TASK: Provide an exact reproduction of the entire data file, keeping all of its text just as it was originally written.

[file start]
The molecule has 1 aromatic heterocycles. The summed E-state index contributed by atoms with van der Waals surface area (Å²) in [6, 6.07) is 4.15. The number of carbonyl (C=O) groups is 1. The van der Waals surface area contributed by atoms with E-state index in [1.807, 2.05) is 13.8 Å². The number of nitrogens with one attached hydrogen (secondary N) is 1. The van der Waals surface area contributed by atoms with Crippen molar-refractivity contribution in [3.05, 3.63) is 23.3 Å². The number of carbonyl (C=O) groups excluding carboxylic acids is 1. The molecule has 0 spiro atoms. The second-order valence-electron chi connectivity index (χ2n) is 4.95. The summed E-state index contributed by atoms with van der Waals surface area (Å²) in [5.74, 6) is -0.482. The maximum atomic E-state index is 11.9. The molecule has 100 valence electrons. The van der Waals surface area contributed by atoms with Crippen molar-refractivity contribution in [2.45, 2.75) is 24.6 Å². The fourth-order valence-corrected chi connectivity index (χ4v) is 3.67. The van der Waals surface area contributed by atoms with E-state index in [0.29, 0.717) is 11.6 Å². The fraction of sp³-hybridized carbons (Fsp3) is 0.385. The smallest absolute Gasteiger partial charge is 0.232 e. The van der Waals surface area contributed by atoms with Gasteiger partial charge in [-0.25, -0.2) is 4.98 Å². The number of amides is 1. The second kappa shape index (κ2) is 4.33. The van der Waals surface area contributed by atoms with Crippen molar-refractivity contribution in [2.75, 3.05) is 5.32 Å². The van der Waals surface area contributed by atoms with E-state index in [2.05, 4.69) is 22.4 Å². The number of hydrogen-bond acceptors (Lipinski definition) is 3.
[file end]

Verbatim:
The molecule has 1 aromatic heterocycles. The summed E-state index contributed by atoms with van der Waals surface area (Å²) in [6, 6.07) is 4.15. The number of carbonyl (C=O) groups is 1. The van der Waals surface area contributed by atoms with E-state index in [1.807, 2.05) is 13.8 Å². The number of nitrogens with one attached hydrogen (secondary N) is 1. The van der Waals surface area contributed by atoms with Crippen molar-refractivity contribution in [3.05, 3.63) is 23.3 Å². The number of carbonyl (C=O) groups excluding carboxylic acids is 1. The molecule has 0 spiro atoms. The second-order valence-electron chi connectivity index (χ2n) is 4.95. The summed E-state index contributed by atoms with van der Waals surface area (Å²) in [5.74, 6) is -0.482. The maximum atomic E-state index is 11.9. The molecule has 100 valence electrons. The van der Waals surface area contributed by atoms with Crippen molar-refractivity contribution in [2.45, 2.75) is 24.6 Å². The fourth-order valence-corrected chi connectivity index (χ4v) is 3.67. The van der Waals surface area contributed by atoms with E-state index in [0.29, 0.717) is 11.6 Å². The fraction of sp³-hybridized carbons (Fsp3) is 0.385. The smallest absolute Gasteiger partial charge is 0.232 e. The van der Waals surface area contributed by atoms with Gasteiger partial charge in [-0.25, -0.2) is 4.98 Å². The number of amides is 1. The second kappa shape index (κ2) is 4.33. The van der Waals surface area contributed by atoms with Crippen molar-refractivity contribution in [2.75, 3.05) is 5.32 Å². The van der Waals surface area contributed by atoms with E-state index in [2.05, 4.69) is 22.4 Å². The number of hydrogen-bond acceptors (Lipinski definition) is 3.